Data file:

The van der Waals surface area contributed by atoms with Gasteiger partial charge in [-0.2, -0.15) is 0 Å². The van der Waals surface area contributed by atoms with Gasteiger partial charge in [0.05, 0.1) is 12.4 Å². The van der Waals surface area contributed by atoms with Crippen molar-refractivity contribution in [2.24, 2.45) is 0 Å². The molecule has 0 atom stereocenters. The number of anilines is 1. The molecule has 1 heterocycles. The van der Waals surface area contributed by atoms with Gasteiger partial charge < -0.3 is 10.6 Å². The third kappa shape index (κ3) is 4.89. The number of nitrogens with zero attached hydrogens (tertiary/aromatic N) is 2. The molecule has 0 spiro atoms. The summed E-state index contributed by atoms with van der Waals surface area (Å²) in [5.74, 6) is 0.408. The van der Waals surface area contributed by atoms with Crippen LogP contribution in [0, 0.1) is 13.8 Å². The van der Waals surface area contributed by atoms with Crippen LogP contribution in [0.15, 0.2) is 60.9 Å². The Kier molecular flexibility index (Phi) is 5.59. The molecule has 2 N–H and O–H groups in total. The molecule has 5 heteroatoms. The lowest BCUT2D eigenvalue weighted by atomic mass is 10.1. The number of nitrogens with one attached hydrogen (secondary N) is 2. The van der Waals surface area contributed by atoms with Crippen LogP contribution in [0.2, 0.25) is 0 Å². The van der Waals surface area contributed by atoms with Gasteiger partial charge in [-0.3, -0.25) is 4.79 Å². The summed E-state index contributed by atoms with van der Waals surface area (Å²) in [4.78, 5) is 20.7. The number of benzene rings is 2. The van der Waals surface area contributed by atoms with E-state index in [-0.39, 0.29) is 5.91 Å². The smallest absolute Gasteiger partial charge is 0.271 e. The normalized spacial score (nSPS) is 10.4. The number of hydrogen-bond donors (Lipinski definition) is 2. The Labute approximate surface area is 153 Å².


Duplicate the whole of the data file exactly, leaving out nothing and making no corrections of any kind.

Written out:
The van der Waals surface area contributed by atoms with Gasteiger partial charge in [-0.2, -0.15) is 0 Å². The van der Waals surface area contributed by atoms with Gasteiger partial charge in [0.05, 0.1) is 12.4 Å². The van der Waals surface area contributed by atoms with Crippen molar-refractivity contribution in [2.24, 2.45) is 0 Å². The molecule has 0 atom stereocenters. The number of anilines is 1. The molecule has 1 heterocycles. The van der Waals surface area contributed by atoms with Gasteiger partial charge < -0.3 is 10.6 Å². The third kappa shape index (κ3) is 4.89. The number of nitrogens with zero attached hydrogens (tertiary/aromatic N) is 2. The molecule has 0 spiro atoms. The summed E-state index contributed by atoms with van der Waals surface area (Å²) in [5.74, 6) is 0.408. The van der Waals surface area contributed by atoms with Crippen LogP contribution in [0, 0.1) is 13.8 Å². The van der Waals surface area contributed by atoms with Crippen LogP contribution in [0.15, 0.2) is 60.9 Å². The Kier molecular flexibility index (Phi) is 5.59. The molecule has 2 N–H and O–H groups in total. The molecule has 5 heteroatoms. The lowest BCUT2D eigenvalue weighted by atomic mass is 10.1. The number of nitrogens with one attached hydrogen (secondary N) is 2. The van der Waals surface area contributed by atoms with Crippen LogP contribution in [0.2, 0.25) is 0 Å². The van der Waals surface area contributed by atoms with Gasteiger partial charge in [-0.3, -0.25) is 4.79 Å². The summed E-state index contributed by atoms with van der Waals surface area (Å²) in [4.78, 5) is 20.7. The number of benzene rings is 2. The van der Waals surface area contributed by atoms with E-state index in [-0.39, 0.29) is 5.91 Å². The smallest absolute Gasteiger partial charge is 0.271 e. The normalized spacial score (nSPS) is 10.4. The number of hydrogen-bond donors (Lipinski definition) is 2. The Labute approximate surface area is 153 Å².